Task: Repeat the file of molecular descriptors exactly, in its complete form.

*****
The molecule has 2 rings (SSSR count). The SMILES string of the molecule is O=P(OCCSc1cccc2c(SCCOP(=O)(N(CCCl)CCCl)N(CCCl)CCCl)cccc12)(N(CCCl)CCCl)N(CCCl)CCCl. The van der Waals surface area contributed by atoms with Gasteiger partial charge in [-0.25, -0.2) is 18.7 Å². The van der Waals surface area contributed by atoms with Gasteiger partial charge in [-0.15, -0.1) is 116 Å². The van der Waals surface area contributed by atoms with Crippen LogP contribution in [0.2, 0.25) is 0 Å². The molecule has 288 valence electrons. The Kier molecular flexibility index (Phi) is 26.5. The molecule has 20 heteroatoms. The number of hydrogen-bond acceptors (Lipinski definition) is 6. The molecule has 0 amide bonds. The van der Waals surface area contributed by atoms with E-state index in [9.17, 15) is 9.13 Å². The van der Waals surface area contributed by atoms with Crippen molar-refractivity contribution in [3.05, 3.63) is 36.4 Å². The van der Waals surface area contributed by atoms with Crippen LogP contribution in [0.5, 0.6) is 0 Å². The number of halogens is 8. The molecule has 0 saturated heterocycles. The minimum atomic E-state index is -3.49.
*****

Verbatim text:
The molecule has 2 rings (SSSR count). The SMILES string of the molecule is O=P(OCCSc1cccc2c(SCCOP(=O)(N(CCCl)CCCl)N(CCCl)CCCl)cccc12)(N(CCCl)CCCl)N(CCCl)CCCl. The van der Waals surface area contributed by atoms with Gasteiger partial charge in [-0.25, -0.2) is 18.7 Å². The van der Waals surface area contributed by atoms with Gasteiger partial charge in [-0.15, -0.1) is 116 Å². The van der Waals surface area contributed by atoms with Crippen LogP contribution in [0.2, 0.25) is 0 Å². The molecule has 288 valence electrons. The Kier molecular flexibility index (Phi) is 26.5. The molecule has 20 heteroatoms. The number of hydrogen-bond acceptors (Lipinski definition) is 6. The molecule has 0 amide bonds. The van der Waals surface area contributed by atoms with E-state index in [9.17, 15) is 9.13 Å². The van der Waals surface area contributed by atoms with Crippen molar-refractivity contribution in [3.05, 3.63) is 36.4 Å². The van der Waals surface area contributed by atoms with Crippen LogP contribution in [0.5, 0.6) is 0 Å². The number of halogens is 8. The molecule has 0 saturated heterocycles. The minimum atomic E-state index is -3.49.